SPOILER ALERT: This blog is for people watching Homeland series four. Don’t read on if you haven’t seen season four, episode 10.
Action-packed thriller or thoughtful, slow-burning drama? Homeland managed to be both, expertly, this week. So expertly, in fact, that I’m willing to ignore the daft plot machinations from last week that enabled this week’s drama. This show has a jittery energy to it quite unlike anything else on TV at the moment. Let’s just enjoy the ride, if enjoy is the right word.
Homeland is happy to do whopping set pieces when it needs to, but what sets it apart from those other shows that love a good gunfight is that it recognises that there’s usually a fair bit of mopping up to do afterwards. The embassy siege/street shootout double-header was brilliantly tense TV, but its aftermath – body bags neatly lined up in the embassy atrium – was what really lingered. No one came out of 13 Hours in Islamabad fully intact: not Saul, shellshocked and guilt-ridden; not Carrie, newly doubtful over the CIA’s mission in Pakistan; and certainly not Quinn, driven into a risky pursuit of Haqqani by indignation and rage.
In fact even those first action-packed 25 minutes had a lurching sense of doom about them. Sure, those viewers waiting all season waiting for Quinn to stop moping about and actually do something finally got their reward, but this wasn’t some satisfying Rambo-esque rampage. Instead we got pure chaos, exemplified by Carrie shooting wildly at a sniper in a tower block that she had no chance of hitting.
The real horrors were happening at the embassy as Haqqani (now cast unambiguously as a villain rather than the morally complex antagonist of recent episodes), was lining up and executing staff in an attempt to force Lockhart, Ambassador Boyd and the dossier of assets out of the locked panic room. It worked: Lockhart blanched at the sight of his people being savagely dispatched and handed over the file. It was a shocking moment of greenness: Lockhart, unlike Boyd, was unable to ignore the human cost and consider the larger picture, a surprisingly myopic flaw for the person in charge of the CIA.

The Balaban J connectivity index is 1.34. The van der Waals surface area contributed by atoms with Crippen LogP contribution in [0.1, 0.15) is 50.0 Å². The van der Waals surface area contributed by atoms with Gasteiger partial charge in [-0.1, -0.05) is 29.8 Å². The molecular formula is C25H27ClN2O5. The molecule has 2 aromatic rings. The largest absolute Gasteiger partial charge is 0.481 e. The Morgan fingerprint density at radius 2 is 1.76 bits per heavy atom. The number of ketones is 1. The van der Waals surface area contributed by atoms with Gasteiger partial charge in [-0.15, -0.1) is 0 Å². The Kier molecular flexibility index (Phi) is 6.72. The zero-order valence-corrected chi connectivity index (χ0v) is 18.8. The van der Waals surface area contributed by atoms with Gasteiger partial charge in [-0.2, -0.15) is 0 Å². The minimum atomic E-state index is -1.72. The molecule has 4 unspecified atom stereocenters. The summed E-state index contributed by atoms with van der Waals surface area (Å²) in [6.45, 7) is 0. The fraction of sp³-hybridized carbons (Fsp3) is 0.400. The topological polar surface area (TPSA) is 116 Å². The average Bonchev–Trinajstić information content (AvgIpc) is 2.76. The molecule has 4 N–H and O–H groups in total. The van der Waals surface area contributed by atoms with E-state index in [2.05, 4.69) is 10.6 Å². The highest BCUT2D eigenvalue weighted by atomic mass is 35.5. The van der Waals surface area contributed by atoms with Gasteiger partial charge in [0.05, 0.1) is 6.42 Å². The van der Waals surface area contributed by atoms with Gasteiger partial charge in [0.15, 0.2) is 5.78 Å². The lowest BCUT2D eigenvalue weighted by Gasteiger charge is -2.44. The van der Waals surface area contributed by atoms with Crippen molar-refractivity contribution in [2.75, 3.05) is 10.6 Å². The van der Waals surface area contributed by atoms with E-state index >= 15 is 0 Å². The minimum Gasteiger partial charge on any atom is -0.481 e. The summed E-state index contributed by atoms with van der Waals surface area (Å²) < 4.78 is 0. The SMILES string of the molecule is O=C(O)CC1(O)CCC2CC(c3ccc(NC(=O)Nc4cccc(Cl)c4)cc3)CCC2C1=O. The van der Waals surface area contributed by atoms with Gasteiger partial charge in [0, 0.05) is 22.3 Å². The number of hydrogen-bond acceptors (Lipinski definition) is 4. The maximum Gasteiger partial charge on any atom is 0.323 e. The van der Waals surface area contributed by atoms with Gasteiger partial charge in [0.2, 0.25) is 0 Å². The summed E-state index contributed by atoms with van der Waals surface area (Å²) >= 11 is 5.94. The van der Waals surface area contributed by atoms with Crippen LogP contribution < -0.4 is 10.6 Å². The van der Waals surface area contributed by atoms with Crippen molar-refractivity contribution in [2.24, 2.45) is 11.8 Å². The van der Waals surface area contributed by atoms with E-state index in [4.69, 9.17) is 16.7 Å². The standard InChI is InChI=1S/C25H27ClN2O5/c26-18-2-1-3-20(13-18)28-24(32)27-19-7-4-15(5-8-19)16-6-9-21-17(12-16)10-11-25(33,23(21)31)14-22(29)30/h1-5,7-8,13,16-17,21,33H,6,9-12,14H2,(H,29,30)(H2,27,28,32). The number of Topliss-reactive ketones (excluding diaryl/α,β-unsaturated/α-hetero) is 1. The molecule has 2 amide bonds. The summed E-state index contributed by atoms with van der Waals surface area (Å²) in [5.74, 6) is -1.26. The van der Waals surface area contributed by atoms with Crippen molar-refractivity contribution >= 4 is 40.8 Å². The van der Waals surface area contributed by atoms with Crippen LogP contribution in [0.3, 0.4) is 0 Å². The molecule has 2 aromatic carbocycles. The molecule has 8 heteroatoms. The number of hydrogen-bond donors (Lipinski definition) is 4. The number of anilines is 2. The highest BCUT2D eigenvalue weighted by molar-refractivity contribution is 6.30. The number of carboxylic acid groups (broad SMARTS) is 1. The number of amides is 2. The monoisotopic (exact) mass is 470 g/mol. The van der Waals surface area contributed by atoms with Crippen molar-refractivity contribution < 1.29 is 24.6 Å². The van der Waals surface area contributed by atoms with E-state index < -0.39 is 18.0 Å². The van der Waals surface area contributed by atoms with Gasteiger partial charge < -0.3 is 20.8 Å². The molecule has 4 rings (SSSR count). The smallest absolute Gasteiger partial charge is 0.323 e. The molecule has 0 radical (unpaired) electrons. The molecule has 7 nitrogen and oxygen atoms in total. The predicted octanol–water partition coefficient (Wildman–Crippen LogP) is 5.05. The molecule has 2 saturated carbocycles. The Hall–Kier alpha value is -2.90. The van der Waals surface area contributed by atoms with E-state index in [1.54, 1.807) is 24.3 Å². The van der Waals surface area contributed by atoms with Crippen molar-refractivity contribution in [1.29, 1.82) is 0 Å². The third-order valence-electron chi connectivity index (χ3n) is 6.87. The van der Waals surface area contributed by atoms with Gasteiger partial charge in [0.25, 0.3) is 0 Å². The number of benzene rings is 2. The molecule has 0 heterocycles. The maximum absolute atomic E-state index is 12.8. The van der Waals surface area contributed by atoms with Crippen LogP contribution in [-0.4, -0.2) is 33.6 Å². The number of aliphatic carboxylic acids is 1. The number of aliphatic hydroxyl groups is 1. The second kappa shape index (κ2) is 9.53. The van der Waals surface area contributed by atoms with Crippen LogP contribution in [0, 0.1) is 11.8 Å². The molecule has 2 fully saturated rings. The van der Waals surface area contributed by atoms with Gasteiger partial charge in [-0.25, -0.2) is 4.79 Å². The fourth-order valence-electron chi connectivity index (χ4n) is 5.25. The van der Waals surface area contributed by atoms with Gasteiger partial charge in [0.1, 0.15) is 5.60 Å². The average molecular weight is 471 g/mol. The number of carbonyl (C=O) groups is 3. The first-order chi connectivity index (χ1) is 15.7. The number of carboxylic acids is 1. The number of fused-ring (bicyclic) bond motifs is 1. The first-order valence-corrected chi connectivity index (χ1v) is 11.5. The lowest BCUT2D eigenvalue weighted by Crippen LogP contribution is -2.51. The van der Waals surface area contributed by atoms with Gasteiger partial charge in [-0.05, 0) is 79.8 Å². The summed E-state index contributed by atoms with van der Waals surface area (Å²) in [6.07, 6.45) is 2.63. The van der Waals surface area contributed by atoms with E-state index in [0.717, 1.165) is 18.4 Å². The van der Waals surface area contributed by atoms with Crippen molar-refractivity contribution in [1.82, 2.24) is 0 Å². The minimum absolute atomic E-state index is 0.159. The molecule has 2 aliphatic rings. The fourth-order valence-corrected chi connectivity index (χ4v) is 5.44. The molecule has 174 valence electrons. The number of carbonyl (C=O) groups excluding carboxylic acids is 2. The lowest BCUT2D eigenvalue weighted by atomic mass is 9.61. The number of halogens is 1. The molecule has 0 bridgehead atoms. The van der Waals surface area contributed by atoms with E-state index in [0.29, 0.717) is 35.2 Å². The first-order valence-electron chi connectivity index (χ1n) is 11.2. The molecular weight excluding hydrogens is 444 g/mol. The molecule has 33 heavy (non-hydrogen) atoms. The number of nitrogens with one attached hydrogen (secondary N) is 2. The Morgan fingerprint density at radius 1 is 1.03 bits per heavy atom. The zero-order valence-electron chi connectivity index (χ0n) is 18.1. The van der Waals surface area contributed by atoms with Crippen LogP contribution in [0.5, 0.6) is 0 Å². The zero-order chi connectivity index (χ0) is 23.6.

Lockhart’s actions weren’t enough to save Fara – Haqqani slit her throat the second he received the folder. I never got the sense that Homeland quite knew what to do with Fara, and certainly, she was the most expendable of the Homeland regulars involved in the attack. Yet the moment still felt shockingly abrupt. Gone too is John “I’m a spy, I know shit” Redmond, killed by a stray shard of glass from last week’s explosion. Redmond was an intriguing character: discrete, composed but also vaguely haunted. He’ll be missed.
Certifiably not dead though is Dennis, despite making a big song and dance to Martha about how he was going to kill himself with his own belt. I was somewhat puzzled by this storyline. The implication, judging by Martha’s disgusted look as Dennis left the embassy under armed guard, seemed to be that he was a coward for not killing himself, despite Martha earlier chastising him for not having the guts to face a trial. That said, by not being dead, he will bring his family a lot more pain, which was the reason for going through with the thing in the first place.
Amidst all the mayhem, Haqqani was able to escape, though not without receiving an injury in the shootout. Quinn is on his trail, having kidnapped Ghazi, but he’s significantly outgunned: the embassy has packed up and left Pakistan, and only Carrie – now thoroughly disenchanted by the American mission in the region – is staying behind to help, or more likely to stop him. It’s all set up very nicely for the climactic final pair of episodes.
Notes and observations
- Among the grimness, some great black comedy in Lockhart having to count down the timer for the panic room door to open.
- In a week of revelations about the CIA’s despicable torture methods, that shot of Quinn’s house of horrors at the end of the episode – hammers, saws, gaffa tape et al – was particularly chilling.
Quote of the week
“Ten minutes, then you can make the call.” Tasneem to Khan, in reference to bringing in the military to assist Carrie and Saul. She’s a terrifyingly cool customer. Such a tiny gesture, done so nonchalantly, but the implications are huge.